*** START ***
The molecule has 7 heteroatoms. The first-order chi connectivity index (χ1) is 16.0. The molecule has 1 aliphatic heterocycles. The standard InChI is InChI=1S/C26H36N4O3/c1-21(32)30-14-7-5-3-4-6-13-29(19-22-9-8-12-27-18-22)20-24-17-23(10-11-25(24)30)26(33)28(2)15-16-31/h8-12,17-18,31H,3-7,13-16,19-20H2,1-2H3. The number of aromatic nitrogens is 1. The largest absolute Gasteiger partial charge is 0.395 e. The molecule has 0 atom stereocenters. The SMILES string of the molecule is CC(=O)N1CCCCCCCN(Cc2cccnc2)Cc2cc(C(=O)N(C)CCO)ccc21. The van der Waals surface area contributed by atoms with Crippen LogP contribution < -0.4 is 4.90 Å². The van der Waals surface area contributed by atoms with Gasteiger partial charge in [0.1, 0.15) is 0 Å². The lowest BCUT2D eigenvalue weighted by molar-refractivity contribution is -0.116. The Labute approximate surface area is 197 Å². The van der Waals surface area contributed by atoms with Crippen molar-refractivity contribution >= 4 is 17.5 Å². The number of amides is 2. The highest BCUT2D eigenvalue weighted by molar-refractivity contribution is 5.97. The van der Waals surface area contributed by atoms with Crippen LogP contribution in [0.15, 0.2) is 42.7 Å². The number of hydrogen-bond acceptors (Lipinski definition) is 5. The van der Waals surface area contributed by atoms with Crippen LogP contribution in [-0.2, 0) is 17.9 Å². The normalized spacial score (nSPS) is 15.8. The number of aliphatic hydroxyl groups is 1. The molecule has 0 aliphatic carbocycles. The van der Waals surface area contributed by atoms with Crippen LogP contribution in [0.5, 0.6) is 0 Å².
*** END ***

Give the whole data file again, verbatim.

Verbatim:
The molecule has 7 heteroatoms. The first-order chi connectivity index (χ1) is 16.0. The molecule has 1 aliphatic heterocycles. The standard InChI is InChI=1S/C26H36N4O3/c1-21(32)30-14-7-5-3-4-6-13-29(19-22-9-8-12-27-18-22)20-24-17-23(10-11-25(24)30)26(33)28(2)15-16-31/h8-12,17-18,31H,3-7,13-16,19-20H2,1-2H3. The number of aromatic nitrogens is 1. The largest absolute Gasteiger partial charge is 0.395 e. The molecule has 0 atom stereocenters. The SMILES string of the molecule is CC(=O)N1CCCCCCCN(Cc2cccnc2)Cc2cc(C(=O)N(C)CCO)ccc21. The van der Waals surface area contributed by atoms with Crippen LogP contribution < -0.4 is 4.90 Å². The van der Waals surface area contributed by atoms with Gasteiger partial charge in [0.1, 0.15) is 0 Å². The lowest BCUT2D eigenvalue weighted by molar-refractivity contribution is -0.116. The Labute approximate surface area is 197 Å². The van der Waals surface area contributed by atoms with Crippen molar-refractivity contribution >= 4 is 17.5 Å². The number of amides is 2. The highest BCUT2D eigenvalue weighted by molar-refractivity contribution is 5.97. The van der Waals surface area contributed by atoms with Crippen LogP contribution in [0.15, 0.2) is 42.7 Å². The number of hydrogen-bond acceptors (Lipinski definition) is 5. The van der Waals surface area contributed by atoms with Crippen LogP contribution in [-0.2, 0) is 17.9 Å². The normalized spacial score (nSPS) is 15.8. The number of aliphatic hydroxyl groups is 1. The molecule has 0 aliphatic carbocycles. The van der Waals surface area contributed by atoms with Crippen LogP contribution in [0.5, 0.6) is 0 Å².